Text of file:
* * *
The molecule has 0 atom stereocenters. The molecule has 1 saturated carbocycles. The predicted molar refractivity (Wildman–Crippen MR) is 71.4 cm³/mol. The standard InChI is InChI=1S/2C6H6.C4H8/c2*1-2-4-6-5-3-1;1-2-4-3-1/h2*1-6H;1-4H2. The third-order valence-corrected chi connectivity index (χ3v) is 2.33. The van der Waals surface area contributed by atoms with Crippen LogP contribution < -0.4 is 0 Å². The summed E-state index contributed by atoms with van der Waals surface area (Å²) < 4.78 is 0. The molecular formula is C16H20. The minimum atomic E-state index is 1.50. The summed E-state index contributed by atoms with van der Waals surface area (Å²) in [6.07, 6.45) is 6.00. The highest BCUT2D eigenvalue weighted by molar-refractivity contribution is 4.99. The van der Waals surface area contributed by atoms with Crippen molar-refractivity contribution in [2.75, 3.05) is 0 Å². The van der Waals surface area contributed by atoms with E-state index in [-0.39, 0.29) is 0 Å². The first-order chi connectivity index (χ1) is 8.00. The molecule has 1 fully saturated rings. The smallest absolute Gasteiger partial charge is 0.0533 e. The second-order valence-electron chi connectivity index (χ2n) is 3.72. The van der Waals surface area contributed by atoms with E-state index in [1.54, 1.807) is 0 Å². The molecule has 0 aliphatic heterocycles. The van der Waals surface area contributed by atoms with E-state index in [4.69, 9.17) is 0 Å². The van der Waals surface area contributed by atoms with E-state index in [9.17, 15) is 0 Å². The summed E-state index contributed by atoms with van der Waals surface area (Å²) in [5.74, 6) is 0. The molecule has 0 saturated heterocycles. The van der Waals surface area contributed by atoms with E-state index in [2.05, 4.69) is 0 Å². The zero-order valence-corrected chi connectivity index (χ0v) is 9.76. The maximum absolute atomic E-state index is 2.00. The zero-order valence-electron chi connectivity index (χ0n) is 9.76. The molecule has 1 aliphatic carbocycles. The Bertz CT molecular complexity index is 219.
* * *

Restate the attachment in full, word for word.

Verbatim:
The molecule has 0 atom stereocenters. The molecule has 1 saturated carbocycles. The predicted molar refractivity (Wildman–Crippen MR) is 71.4 cm³/mol. The standard InChI is InChI=1S/2C6H6.C4H8/c2*1-2-4-6-5-3-1;1-2-4-3-1/h2*1-6H;1-4H2. The third-order valence-corrected chi connectivity index (χ3v) is 2.33. The van der Waals surface area contributed by atoms with Crippen LogP contribution < -0.4 is 0 Å². The summed E-state index contributed by atoms with van der Waals surface area (Å²) < 4.78 is 0. The molecular formula is C16H20. The minimum atomic E-state index is 1.50. The summed E-state index contributed by atoms with van der Waals surface area (Å²) in [6.07, 6.45) is 6.00. The highest BCUT2D eigenvalue weighted by molar-refractivity contribution is 4.99. The van der Waals surface area contributed by atoms with Crippen molar-refractivity contribution in [2.75, 3.05) is 0 Å². The van der Waals surface area contributed by atoms with E-state index in [-0.39, 0.29) is 0 Å². The first-order chi connectivity index (χ1) is 8.00. The molecule has 1 fully saturated rings. The smallest absolute Gasteiger partial charge is 0.0533 e. The second-order valence-electron chi connectivity index (χ2n) is 3.72. The van der Waals surface area contributed by atoms with E-state index in [1.54, 1.807) is 0 Å². The molecule has 0 aliphatic heterocycles. The van der Waals surface area contributed by atoms with E-state index in [4.69, 9.17) is 0 Å². The van der Waals surface area contributed by atoms with E-state index in [9.17, 15) is 0 Å². The summed E-state index contributed by atoms with van der Waals surface area (Å²) in [5.74, 6) is 0. The molecule has 0 saturated heterocycles. The van der Waals surface area contributed by atoms with E-state index in [2.05, 4.69) is 0 Å². The zero-order valence-corrected chi connectivity index (χ0v) is 9.76. The maximum absolute atomic E-state index is 2.00. The zero-order valence-electron chi connectivity index (χ0n) is 9.76. The molecule has 1 aliphatic carbocycles. The Bertz CT molecular complexity index is 219.